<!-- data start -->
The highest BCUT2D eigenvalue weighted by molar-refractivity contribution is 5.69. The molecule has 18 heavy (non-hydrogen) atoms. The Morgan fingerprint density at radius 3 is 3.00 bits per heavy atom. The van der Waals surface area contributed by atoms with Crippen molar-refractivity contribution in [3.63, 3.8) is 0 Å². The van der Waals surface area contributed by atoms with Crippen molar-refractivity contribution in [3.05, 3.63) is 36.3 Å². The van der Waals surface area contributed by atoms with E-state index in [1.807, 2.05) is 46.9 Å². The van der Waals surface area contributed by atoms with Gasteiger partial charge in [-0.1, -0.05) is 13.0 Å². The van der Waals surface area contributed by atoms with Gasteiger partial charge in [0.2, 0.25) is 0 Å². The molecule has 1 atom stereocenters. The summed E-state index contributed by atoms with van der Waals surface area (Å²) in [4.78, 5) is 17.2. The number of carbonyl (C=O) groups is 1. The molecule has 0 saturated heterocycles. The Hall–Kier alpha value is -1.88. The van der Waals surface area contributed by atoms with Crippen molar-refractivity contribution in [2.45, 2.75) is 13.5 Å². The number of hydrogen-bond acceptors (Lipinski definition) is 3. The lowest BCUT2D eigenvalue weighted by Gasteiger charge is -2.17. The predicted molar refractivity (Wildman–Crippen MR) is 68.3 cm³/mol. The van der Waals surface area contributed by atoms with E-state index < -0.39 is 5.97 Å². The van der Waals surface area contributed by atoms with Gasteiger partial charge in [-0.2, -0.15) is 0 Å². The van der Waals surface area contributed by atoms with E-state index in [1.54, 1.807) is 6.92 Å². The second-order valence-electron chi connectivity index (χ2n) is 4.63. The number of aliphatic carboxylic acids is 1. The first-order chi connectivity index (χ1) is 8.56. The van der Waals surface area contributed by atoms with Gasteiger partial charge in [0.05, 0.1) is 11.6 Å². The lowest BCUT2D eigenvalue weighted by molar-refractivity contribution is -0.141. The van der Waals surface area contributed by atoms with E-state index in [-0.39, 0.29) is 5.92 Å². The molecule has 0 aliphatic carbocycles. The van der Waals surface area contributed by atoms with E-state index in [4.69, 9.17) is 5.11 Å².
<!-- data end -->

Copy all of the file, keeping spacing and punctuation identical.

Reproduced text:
The highest BCUT2D eigenvalue weighted by molar-refractivity contribution is 5.69. The molecule has 18 heavy (non-hydrogen) atoms. The Morgan fingerprint density at radius 3 is 3.00 bits per heavy atom. The van der Waals surface area contributed by atoms with Crippen molar-refractivity contribution in [3.63, 3.8) is 0 Å². The van der Waals surface area contributed by atoms with Crippen molar-refractivity contribution in [3.05, 3.63) is 36.3 Å². The van der Waals surface area contributed by atoms with E-state index in [1.807, 2.05) is 46.9 Å². The van der Waals surface area contributed by atoms with Gasteiger partial charge in [-0.1, -0.05) is 13.0 Å². The van der Waals surface area contributed by atoms with Gasteiger partial charge in [0.2, 0.25) is 0 Å². The molecule has 1 atom stereocenters. The summed E-state index contributed by atoms with van der Waals surface area (Å²) in [4.78, 5) is 17.2. The number of carbonyl (C=O) groups is 1. The molecule has 0 saturated heterocycles. The Hall–Kier alpha value is -1.88. The van der Waals surface area contributed by atoms with Crippen molar-refractivity contribution in [2.45, 2.75) is 13.5 Å². The number of hydrogen-bond acceptors (Lipinski definition) is 3. The lowest BCUT2D eigenvalue weighted by Gasteiger charge is -2.17. The predicted molar refractivity (Wildman–Crippen MR) is 68.3 cm³/mol. The van der Waals surface area contributed by atoms with E-state index < -0.39 is 5.97 Å². The van der Waals surface area contributed by atoms with Gasteiger partial charge in [-0.2, -0.15) is 0 Å². The van der Waals surface area contributed by atoms with E-state index in [1.54, 1.807) is 6.92 Å². The second-order valence-electron chi connectivity index (χ2n) is 4.63. The number of aliphatic carboxylic acids is 1. The first-order chi connectivity index (χ1) is 8.56. The van der Waals surface area contributed by atoms with Gasteiger partial charge in [0.05, 0.1) is 11.6 Å². The lowest BCUT2D eigenvalue weighted by molar-refractivity contribution is -0.141. The van der Waals surface area contributed by atoms with E-state index in [-0.39, 0.29) is 5.92 Å². The molecule has 0 aliphatic carbocycles. The van der Waals surface area contributed by atoms with E-state index in [4.69, 9.17) is 5.11 Å².